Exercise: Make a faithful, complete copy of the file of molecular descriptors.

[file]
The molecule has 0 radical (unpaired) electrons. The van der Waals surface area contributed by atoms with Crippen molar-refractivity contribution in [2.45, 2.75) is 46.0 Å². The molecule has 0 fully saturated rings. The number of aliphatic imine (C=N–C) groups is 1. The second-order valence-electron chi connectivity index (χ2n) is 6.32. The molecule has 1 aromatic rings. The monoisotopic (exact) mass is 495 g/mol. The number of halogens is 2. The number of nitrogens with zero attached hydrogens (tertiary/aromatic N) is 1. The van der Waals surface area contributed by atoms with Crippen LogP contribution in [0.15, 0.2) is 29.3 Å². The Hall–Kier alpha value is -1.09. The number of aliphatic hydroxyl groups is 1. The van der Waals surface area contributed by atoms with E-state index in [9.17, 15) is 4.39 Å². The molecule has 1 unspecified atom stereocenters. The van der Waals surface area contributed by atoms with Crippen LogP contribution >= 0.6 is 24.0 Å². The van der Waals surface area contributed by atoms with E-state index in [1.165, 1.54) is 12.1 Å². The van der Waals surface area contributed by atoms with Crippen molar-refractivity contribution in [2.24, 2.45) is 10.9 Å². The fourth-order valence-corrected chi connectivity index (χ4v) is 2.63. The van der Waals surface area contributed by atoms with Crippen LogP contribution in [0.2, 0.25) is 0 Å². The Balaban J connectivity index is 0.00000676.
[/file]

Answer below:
The molecule has 0 radical (unpaired) electrons. The van der Waals surface area contributed by atoms with Crippen molar-refractivity contribution in [2.45, 2.75) is 46.0 Å². The molecule has 0 fully saturated rings. The number of aliphatic imine (C=N–C) groups is 1. The second-order valence-electron chi connectivity index (χ2n) is 6.32. The molecule has 1 aromatic rings. The monoisotopic (exact) mass is 495 g/mol. The number of halogens is 2. The number of nitrogens with zero attached hydrogens (tertiary/aromatic N) is 1. The van der Waals surface area contributed by atoms with Crippen LogP contribution in [0.15, 0.2) is 29.3 Å². The Hall–Kier alpha value is -1.09. The number of aliphatic hydroxyl groups is 1. The van der Waals surface area contributed by atoms with E-state index in [9.17, 15) is 4.39 Å². The molecule has 1 unspecified atom stereocenters. The van der Waals surface area contributed by atoms with Crippen LogP contribution >= 0.6 is 24.0 Å². The van der Waals surface area contributed by atoms with E-state index in [1.165, 1.54) is 12.1 Å². The van der Waals surface area contributed by atoms with Crippen molar-refractivity contribution in [2.24, 2.45) is 10.9 Å². The fourth-order valence-corrected chi connectivity index (χ4v) is 2.63. The van der Waals surface area contributed by atoms with Crippen LogP contribution in [0.2, 0.25) is 0 Å². The Balaban J connectivity index is 0.00000676.